At the beginning of Dear Esther, the character is standing on a dock looking at a massive island with many different paths set out for me to follow. I got so frustrated that I restarted the game about three times because I thought I went the wrong way. I soon realized that there was no “goal” in this game which was very frustrating. I was also very frustrated that I couldn’t touch anything. After I accepted that I had no goal and pretty much no hands, I tried to enjoy the story and just explore the island and see everything it has to offer.
I ended up at the beach where I found a cave with phosphorescent paint on the walls…it was chemistry. Honestly I’m not sure what the story was because it was difficult for me to understand what the narrator was saying but I think Esther was his wife who died from some sort of accident. I’m not sure how chemistry was involved. The path’s with candles ended up leading me toward the red light and then my character jumped off the tall signal tower which I thought was strange, but then I think I turned into a bird or something because I just flew off into the night.
Dear Esther is a beautiful game. The detailed landscape felt so realistic with the wind blowing the plants and hearing my own character walking around. The best part was the cave which was just breathtaking, I wish I could see it in real life. Although I really didn’t like the game because there was no purpose, I enjoyed the setting very much. I was able to appreciate it more once I got past the fact that there was no goal or purpose but I was able to appreciate the intricate beauty of the game.
I was excited to start this game based on my experience with Gone Home. I enjoyed the historical background and mysterious plot of Gone Home and figured that Dear Esther would have a similar feel. As I started the game I had the initial confusion that I did with Gone Home because I did not know where to start. I was tempted to google Dear Esther and learn more about how the game worked but I remembered that it is not as short as Gone Home. As I ventured onto the island I figured I would start by entering the building attached to the lighthouse. I quickly realized I could not pick up items to examine as I could in Gone Home so all there was to do was look around. After realizing its just an empty abandoned building, I set out to try to figure out where I should be going. After wondering around the beach and deep into the island, I realized that there isn’t a specific place that I was supposed to be heading towards.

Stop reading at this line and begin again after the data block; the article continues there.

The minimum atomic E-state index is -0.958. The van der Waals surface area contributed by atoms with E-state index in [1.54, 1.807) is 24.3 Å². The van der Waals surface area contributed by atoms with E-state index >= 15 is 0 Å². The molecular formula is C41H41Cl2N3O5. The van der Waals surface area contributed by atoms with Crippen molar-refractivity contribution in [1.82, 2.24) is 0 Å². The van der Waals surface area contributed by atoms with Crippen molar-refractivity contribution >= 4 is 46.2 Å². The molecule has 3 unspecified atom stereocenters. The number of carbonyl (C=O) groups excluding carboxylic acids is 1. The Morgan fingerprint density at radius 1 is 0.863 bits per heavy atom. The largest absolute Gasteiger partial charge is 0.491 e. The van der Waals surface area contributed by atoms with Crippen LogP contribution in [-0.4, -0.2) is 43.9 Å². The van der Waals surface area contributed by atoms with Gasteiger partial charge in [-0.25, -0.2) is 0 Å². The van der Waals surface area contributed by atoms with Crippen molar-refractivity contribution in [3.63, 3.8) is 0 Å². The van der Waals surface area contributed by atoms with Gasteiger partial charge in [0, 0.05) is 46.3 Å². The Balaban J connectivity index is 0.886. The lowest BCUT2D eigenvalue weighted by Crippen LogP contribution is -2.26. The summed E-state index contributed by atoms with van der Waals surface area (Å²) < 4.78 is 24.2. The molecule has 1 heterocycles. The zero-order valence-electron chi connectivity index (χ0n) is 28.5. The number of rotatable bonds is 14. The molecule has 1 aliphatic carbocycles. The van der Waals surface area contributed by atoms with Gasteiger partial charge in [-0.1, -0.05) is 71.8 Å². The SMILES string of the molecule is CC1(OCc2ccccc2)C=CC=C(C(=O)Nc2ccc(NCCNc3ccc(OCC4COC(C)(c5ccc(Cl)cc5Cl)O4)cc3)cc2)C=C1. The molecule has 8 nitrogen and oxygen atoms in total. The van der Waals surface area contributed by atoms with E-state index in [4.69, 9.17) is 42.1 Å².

As soon as Dear Esther begins, the voice of an unknown male plays. The way this man speaks, specifically his accent and his word choice, plants the seed that this is not taking place in present day. But at the same time in one of the narrations he mentions a car alluding to the fact that it takes place within the last century. The narrated passages don’t really link up to one another that well. The information presented to me appears to be random pieces of a story that is being told to Esther. The only thing that I really picked up on is that this man has explored the island very thoroughly and is beginning to explain the story of a man who lived on the island, a hermit, who no one actually ever saw. I come to realized through my own exploring and the story that I am alone on this island. The creators of this game established an air of mystery with the loud gusts of wind, many abandoned structures, caves and random bursts of sad, ominous music.
I was not really a fan of Dear Esther which was disappointing since I enjoyed Gone Home so much. In Dear Esther I felt there was too much open space to roam which was slightly overwhelming because there was nothing I was really looking for so all I did was walk around. My character could not climb the rocks so I often felt like I was walking in circles and I was bored with my surroundings. I kept reaching the end of paths and would have to turn around and walk all the way back to try and find something else new which also then seemed to end up leading to a dead end. At one point I purposely fell off a cliff just to see what would happen. I felt that Dear Esther was very pointless and the story did not put itself together fast enough to keep me engaged in playing the game.